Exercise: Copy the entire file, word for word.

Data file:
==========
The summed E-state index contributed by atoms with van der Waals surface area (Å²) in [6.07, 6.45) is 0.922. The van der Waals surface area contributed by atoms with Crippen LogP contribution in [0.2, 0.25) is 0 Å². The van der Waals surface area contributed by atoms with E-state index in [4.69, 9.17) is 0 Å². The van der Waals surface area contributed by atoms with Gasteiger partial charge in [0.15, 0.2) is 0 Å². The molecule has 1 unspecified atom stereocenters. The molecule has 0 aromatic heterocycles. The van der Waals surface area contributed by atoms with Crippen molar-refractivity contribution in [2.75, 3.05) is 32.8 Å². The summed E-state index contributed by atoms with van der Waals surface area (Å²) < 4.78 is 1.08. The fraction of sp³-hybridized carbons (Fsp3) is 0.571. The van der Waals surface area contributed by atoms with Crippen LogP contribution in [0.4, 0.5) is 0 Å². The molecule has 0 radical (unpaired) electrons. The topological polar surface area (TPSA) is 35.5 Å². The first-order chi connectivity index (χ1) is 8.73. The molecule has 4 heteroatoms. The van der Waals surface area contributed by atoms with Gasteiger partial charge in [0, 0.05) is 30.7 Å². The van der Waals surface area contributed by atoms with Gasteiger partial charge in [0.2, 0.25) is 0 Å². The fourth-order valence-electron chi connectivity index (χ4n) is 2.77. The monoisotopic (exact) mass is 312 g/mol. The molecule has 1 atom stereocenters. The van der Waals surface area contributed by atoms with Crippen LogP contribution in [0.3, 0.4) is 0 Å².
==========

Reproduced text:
The summed E-state index contributed by atoms with van der Waals surface area (Å²) in [6.07, 6.45) is 0.922. The van der Waals surface area contributed by atoms with Crippen LogP contribution in [0.2, 0.25) is 0 Å². The van der Waals surface area contributed by atoms with E-state index in [4.69, 9.17) is 0 Å². The van der Waals surface area contributed by atoms with Gasteiger partial charge in [0.15, 0.2) is 0 Å². The molecule has 1 unspecified atom stereocenters. The molecule has 0 aromatic heterocycles. The van der Waals surface area contributed by atoms with Crippen molar-refractivity contribution in [2.75, 3.05) is 32.8 Å². The summed E-state index contributed by atoms with van der Waals surface area (Å²) < 4.78 is 1.08. The fraction of sp³-hybridized carbons (Fsp3) is 0.571. The van der Waals surface area contributed by atoms with Crippen LogP contribution in [0.4, 0.5) is 0 Å². The molecule has 0 radical (unpaired) electrons. The topological polar surface area (TPSA) is 35.5 Å². The first-order chi connectivity index (χ1) is 8.73. The molecule has 4 heteroatoms. The van der Waals surface area contributed by atoms with Gasteiger partial charge in [0, 0.05) is 30.7 Å². The van der Waals surface area contributed by atoms with Gasteiger partial charge in [0.2, 0.25) is 0 Å². The fourth-order valence-electron chi connectivity index (χ4n) is 2.77. The monoisotopic (exact) mass is 312 g/mol. The molecule has 1 atom stereocenters. The van der Waals surface area contributed by atoms with Crippen LogP contribution in [0.3, 0.4) is 0 Å².